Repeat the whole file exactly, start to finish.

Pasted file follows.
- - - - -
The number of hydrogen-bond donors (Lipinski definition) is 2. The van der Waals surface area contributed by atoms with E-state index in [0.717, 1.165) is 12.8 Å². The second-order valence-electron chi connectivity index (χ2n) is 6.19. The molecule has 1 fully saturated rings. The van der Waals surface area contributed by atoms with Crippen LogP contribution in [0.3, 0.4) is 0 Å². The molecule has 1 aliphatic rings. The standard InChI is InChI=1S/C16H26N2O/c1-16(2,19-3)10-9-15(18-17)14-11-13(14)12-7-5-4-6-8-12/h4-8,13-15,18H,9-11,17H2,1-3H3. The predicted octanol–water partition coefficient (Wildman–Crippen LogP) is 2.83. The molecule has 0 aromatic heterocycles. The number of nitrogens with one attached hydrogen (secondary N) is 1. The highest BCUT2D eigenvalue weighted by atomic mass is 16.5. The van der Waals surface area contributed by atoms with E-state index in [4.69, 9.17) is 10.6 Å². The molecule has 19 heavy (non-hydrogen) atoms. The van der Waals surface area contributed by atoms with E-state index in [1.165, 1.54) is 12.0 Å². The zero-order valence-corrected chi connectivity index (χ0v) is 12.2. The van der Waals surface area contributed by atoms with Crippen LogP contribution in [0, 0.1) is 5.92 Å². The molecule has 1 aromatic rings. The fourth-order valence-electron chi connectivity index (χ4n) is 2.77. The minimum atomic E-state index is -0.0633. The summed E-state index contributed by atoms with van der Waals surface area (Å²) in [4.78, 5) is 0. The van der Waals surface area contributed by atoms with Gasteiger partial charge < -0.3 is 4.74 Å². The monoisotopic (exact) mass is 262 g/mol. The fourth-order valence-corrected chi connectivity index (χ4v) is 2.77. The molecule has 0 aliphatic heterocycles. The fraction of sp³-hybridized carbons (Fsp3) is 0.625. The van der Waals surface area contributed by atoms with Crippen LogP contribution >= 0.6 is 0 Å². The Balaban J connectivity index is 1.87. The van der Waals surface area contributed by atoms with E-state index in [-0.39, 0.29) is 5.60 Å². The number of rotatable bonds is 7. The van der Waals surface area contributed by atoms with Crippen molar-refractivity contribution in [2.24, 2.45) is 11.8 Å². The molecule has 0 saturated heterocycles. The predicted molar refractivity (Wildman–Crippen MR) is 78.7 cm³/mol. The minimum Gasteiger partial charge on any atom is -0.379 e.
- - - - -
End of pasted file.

The number of hydrogen-bond donors (Lipinski definition) is 2. The van der Waals surface area contributed by atoms with E-state index in [0.717, 1.165) is 12.8 Å². The second-order valence-electron chi connectivity index (χ2n) is 6.19. The molecule has 1 fully saturated rings. The van der Waals surface area contributed by atoms with Crippen LogP contribution in [0.3, 0.4) is 0 Å². The molecule has 1 aliphatic rings. The standard InChI is InChI=1S/C16H26N2O/c1-16(2,19-3)10-9-15(18-17)14-11-13(14)12-7-5-4-6-8-12/h4-8,13-15,18H,9-11,17H2,1-3H3. The predicted octanol–water partition coefficient (Wildman–Crippen LogP) is 2.83. The molecule has 0 aromatic heterocycles. The number of nitrogens with one attached hydrogen (secondary N) is 1. The highest BCUT2D eigenvalue weighted by atomic mass is 16.5. The van der Waals surface area contributed by atoms with E-state index in [4.69, 9.17) is 10.6 Å². The molecule has 19 heavy (non-hydrogen) atoms. The van der Waals surface area contributed by atoms with E-state index in [1.165, 1.54) is 12.0 Å². The zero-order valence-corrected chi connectivity index (χ0v) is 12.2. The van der Waals surface area contributed by atoms with Crippen LogP contribution in [0, 0.1) is 5.92 Å². The molecule has 1 aromatic rings. The fourth-order valence-electron chi connectivity index (χ4n) is 2.77. The minimum atomic E-state index is -0.0633. The summed E-state index contributed by atoms with van der Waals surface area (Å²) in [4.78, 5) is 0. The van der Waals surface area contributed by atoms with Gasteiger partial charge < -0.3 is 4.74 Å². The monoisotopic (exact) mass is 262 g/mol. The fourth-order valence-corrected chi connectivity index (χ4v) is 2.77. The molecule has 0 aliphatic heterocycles. The fraction of sp³-hybridized carbons (Fsp3) is 0.625. The van der Waals surface area contributed by atoms with Crippen LogP contribution >= 0.6 is 0 Å². The Balaban J connectivity index is 1.87. The van der Waals surface area contributed by atoms with E-state index in [-0.39, 0.29) is 5.60 Å². The number of rotatable bonds is 7. The van der Waals surface area contributed by atoms with Crippen molar-refractivity contribution in [2.24, 2.45) is 11.8 Å². The molecule has 0 saturated heterocycles. The predicted molar refractivity (Wildman–Crippen MR) is 78.7 cm³/mol. The minimum Gasteiger partial charge on any atom is -0.379 e.